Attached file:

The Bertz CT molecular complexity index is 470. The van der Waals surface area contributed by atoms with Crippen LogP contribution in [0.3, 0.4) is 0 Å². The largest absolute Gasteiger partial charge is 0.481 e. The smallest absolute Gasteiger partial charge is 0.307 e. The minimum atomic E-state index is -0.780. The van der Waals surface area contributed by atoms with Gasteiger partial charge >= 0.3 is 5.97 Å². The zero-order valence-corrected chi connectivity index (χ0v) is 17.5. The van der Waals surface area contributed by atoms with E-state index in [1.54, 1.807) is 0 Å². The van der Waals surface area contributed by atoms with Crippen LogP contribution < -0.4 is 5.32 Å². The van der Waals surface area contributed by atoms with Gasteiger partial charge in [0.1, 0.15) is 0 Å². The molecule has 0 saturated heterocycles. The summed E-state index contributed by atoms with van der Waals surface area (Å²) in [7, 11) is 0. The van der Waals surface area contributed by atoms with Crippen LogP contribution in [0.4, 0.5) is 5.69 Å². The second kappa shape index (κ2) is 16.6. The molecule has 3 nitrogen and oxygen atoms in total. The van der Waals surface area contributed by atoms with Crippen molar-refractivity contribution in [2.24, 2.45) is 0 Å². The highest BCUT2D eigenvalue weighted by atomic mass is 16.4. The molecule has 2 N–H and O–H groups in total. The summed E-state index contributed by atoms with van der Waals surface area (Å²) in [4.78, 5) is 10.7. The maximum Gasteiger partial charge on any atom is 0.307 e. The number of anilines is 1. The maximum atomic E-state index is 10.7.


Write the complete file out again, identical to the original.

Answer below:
The Bertz CT molecular complexity index is 470. The van der Waals surface area contributed by atoms with Crippen LogP contribution in [0.3, 0.4) is 0 Å². The largest absolute Gasteiger partial charge is 0.481 e. The smallest absolute Gasteiger partial charge is 0.307 e. The minimum atomic E-state index is -0.780. The van der Waals surface area contributed by atoms with Gasteiger partial charge >= 0.3 is 5.97 Å². The zero-order valence-corrected chi connectivity index (χ0v) is 17.5. The van der Waals surface area contributed by atoms with E-state index in [1.54, 1.807) is 0 Å². The van der Waals surface area contributed by atoms with Crippen LogP contribution < -0.4 is 5.32 Å². The van der Waals surface area contributed by atoms with Gasteiger partial charge in [0.1, 0.15) is 0 Å². The molecule has 0 saturated heterocycles. The summed E-state index contributed by atoms with van der Waals surface area (Å²) in [7, 11) is 0. The van der Waals surface area contributed by atoms with Crippen LogP contribution in [0.4, 0.5) is 5.69 Å². The second kappa shape index (κ2) is 16.6. The molecule has 3 nitrogen and oxygen atoms in total. The van der Waals surface area contributed by atoms with Crippen molar-refractivity contribution in [2.24, 2.45) is 0 Å². The highest BCUT2D eigenvalue weighted by atomic mass is 16.4. The molecule has 2 N–H and O–H groups in total. The summed E-state index contributed by atoms with van der Waals surface area (Å²) in [4.78, 5) is 10.7. The maximum Gasteiger partial charge on any atom is 0.307 e. The number of anilines is 1. The maximum atomic E-state index is 10.7.